Read more
Oblinger, D. (July 2006). Technology and learning: Defining what you want to assess. Educause Learning Initiative. Retrieved October 24, 2006.

Caruso, J. B. (2006). Measuring Student Experiences with Course Management Systems. Educause Center for Applied Research Bulletin. Vol. 2006, Issue 19, September 12, 2006. Retrieved on October 23, 2006

Assessment of Learning Spaces

The EDUCAUSE E-book entitled, Learning Spaces, begins, ” Space – whether physical or virtual – can have an impact on learning. It can bring people together; it can  encourage exploration, collaboration, and discussion. Or space can carry an unspoken message of silence and disconnectedness.”

How do the spaces we teach in and ask our students to learn in impact the way we design instruction and impact the learning outcomes for our students? In planning for future spaces, what can guide our decision making process? What resources can we use to better navigate the design process? The text highlights three important areas for consideration to ensure meaningful educational outcomes for our courses: our changing students, improved informational technologies, and an understanding of the learning process. This article will briefly summarize information from the text on each of these considerations and look at some guidelines for creating new learning spaces that take these factors into account.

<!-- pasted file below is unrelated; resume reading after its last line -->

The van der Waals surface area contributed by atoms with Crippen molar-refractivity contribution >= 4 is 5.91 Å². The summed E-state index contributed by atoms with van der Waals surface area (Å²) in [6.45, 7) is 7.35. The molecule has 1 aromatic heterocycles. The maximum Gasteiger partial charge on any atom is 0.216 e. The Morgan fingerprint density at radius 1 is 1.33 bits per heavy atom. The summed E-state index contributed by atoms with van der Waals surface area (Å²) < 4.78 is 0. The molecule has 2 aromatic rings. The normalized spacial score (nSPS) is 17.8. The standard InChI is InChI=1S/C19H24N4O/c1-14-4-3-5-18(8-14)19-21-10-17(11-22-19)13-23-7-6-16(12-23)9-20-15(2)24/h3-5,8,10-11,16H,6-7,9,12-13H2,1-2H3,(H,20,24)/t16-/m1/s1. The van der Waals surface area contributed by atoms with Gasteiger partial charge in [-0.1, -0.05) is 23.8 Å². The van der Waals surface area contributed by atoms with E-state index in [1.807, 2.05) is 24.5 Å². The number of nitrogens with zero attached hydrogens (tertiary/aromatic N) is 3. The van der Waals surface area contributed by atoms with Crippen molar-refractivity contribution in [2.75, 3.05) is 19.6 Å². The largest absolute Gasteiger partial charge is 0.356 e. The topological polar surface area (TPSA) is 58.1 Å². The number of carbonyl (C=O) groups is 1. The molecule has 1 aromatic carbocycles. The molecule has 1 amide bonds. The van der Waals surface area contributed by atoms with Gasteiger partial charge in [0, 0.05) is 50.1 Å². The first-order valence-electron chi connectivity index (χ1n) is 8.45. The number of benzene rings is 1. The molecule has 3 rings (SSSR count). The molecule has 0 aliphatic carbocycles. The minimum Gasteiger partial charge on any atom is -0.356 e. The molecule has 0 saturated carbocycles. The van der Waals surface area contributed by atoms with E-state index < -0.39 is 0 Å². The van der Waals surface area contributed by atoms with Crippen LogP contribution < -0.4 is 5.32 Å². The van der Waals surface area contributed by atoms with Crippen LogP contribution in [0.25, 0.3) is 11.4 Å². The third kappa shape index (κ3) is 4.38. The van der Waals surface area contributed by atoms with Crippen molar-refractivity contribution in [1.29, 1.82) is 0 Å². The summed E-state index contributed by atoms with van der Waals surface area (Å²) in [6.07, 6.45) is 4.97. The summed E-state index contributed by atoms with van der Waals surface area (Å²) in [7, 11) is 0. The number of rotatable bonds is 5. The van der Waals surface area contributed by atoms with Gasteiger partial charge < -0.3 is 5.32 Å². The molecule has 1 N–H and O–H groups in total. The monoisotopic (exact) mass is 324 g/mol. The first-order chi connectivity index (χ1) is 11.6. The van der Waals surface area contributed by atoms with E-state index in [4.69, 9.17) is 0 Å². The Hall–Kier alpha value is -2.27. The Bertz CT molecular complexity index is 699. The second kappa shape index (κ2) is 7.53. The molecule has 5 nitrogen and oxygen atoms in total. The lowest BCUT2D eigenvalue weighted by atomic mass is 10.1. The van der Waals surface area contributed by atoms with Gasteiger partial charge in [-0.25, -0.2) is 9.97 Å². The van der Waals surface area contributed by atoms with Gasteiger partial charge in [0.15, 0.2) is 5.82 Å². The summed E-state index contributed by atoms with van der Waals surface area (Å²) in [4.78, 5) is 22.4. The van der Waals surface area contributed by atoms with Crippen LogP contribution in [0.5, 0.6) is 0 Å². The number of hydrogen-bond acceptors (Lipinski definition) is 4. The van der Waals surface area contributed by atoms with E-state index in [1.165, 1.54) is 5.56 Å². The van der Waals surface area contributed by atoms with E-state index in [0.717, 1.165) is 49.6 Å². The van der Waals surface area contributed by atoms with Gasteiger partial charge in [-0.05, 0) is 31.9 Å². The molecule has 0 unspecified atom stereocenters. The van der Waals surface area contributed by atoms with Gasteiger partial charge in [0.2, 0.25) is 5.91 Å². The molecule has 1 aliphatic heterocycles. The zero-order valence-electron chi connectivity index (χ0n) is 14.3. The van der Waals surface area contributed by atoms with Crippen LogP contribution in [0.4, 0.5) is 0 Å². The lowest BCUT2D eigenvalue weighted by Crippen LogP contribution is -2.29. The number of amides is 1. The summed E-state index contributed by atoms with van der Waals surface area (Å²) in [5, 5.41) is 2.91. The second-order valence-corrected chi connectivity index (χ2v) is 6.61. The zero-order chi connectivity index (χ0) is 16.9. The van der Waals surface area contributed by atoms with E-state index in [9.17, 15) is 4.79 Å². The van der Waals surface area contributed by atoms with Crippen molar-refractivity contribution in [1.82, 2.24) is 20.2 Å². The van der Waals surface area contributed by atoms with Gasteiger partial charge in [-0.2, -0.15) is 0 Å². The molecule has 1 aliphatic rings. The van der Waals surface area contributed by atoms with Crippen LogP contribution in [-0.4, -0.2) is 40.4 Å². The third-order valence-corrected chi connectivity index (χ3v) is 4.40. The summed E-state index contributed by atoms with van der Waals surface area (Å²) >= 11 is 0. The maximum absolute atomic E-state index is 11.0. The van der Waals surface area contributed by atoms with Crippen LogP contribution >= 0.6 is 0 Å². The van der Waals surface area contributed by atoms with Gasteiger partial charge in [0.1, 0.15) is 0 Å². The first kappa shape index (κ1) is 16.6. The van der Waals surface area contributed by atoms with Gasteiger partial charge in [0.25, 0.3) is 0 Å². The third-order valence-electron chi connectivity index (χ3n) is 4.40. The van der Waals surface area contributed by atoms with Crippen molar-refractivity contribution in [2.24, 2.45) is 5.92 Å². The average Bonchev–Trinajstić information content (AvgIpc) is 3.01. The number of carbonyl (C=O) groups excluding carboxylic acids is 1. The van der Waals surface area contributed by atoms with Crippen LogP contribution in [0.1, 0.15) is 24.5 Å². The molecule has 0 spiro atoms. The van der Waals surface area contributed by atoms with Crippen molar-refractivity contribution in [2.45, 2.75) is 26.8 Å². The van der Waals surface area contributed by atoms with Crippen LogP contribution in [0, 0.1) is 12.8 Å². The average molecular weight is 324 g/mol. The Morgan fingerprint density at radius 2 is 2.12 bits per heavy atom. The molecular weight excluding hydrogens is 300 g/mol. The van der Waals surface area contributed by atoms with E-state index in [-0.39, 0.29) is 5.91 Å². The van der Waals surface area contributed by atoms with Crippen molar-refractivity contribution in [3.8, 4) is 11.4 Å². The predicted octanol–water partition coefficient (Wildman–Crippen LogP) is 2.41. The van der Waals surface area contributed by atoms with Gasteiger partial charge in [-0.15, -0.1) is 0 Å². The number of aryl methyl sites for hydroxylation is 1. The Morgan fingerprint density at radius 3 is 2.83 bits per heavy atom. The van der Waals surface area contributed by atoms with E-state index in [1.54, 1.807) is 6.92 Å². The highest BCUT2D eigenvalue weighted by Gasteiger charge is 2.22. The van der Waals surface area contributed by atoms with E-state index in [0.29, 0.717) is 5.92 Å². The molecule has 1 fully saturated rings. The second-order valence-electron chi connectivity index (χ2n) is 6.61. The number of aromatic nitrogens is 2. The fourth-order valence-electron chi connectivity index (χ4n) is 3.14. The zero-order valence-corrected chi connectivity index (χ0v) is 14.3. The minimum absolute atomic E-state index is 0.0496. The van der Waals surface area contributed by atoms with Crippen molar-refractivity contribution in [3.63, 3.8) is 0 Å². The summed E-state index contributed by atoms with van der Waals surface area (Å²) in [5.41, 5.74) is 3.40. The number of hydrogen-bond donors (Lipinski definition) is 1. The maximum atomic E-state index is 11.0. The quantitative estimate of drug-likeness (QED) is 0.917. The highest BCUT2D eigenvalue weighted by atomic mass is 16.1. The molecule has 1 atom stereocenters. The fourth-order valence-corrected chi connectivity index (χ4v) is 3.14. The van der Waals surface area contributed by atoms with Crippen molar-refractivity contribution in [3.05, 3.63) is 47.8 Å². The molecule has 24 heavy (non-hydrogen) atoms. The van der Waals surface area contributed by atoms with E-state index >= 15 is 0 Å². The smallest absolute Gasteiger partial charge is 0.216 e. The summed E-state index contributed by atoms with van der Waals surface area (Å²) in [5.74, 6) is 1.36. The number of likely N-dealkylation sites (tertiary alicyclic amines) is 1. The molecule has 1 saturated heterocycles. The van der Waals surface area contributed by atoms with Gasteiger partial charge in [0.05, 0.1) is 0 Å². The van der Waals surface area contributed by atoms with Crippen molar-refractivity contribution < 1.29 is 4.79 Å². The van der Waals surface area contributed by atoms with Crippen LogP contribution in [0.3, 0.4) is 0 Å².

Our Changing Students
Today’s learners tend to favor active, participatory, and experiential learning. Students today are highly social in both face-to-face (F2F) and online environments. Instant messaging, MySpace accounts, and cell phones are common venues that students use to stay connected.

Multi-tasking is a skill students are very versed in. Students may well be able to answer e-mail, talk on the cell phone, have an iPod connected to one ear, and  skim a reading all at the same time. For anyone who has attended an online meeting or webinar lately, this idea doesn’t seem so farfetched. In fact, most webinars have a chat space open while the presentation is happening. Participants are often asking follow-up questions and networking around common questions while at the same time looking at broadcasted PowerPoint slides and listening to the speaker. I’m sure that e-mails are being checked (and sometimes instant messages and voicemail) at the same time. So, this multi-tasking environment is already part of our culture.